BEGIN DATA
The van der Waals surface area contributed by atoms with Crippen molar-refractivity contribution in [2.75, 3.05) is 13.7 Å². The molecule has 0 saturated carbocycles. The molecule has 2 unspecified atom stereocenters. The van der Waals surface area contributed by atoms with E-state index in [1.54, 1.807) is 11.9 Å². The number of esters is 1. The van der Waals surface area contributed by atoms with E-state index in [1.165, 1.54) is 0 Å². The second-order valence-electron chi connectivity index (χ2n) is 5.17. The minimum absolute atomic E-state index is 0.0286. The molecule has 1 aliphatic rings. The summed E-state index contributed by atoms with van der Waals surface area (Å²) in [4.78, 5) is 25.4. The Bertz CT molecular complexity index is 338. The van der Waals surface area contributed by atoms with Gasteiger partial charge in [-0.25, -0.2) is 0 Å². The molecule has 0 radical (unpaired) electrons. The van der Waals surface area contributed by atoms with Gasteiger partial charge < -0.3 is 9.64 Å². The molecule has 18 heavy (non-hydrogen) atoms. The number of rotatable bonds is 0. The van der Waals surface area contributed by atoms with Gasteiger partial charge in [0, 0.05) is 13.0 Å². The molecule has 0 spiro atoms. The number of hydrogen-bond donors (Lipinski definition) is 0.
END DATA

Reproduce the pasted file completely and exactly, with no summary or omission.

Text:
The van der Waals surface area contributed by atoms with Crippen molar-refractivity contribution in [2.75, 3.05) is 13.7 Å². The molecule has 0 saturated carbocycles. The molecule has 2 unspecified atom stereocenters. The van der Waals surface area contributed by atoms with E-state index in [1.54, 1.807) is 11.9 Å². The number of esters is 1. The van der Waals surface area contributed by atoms with E-state index in [1.165, 1.54) is 0 Å². The second-order valence-electron chi connectivity index (χ2n) is 5.17. The minimum absolute atomic E-state index is 0.0286. The molecule has 1 aliphatic rings. The summed E-state index contributed by atoms with van der Waals surface area (Å²) in [4.78, 5) is 25.4. The Bertz CT molecular complexity index is 338. The van der Waals surface area contributed by atoms with Gasteiger partial charge in [-0.25, -0.2) is 0 Å². The molecule has 0 radical (unpaired) electrons. The van der Waals surface area contributed by atoms with Gasteiger partial charge < -0.3 is 9.64 Å². The molecule has 18 heavy (non-hydrogen) atoms. The number of rotatable bonds is 0. The van der Waals surface area contributed by atoms with Gasteiger partial charge in [0, 0.05) is 13.0 Å². The molecule has 0 spiro atoms. The number of hydrogen-bond donors (Lipinski definition) is 0.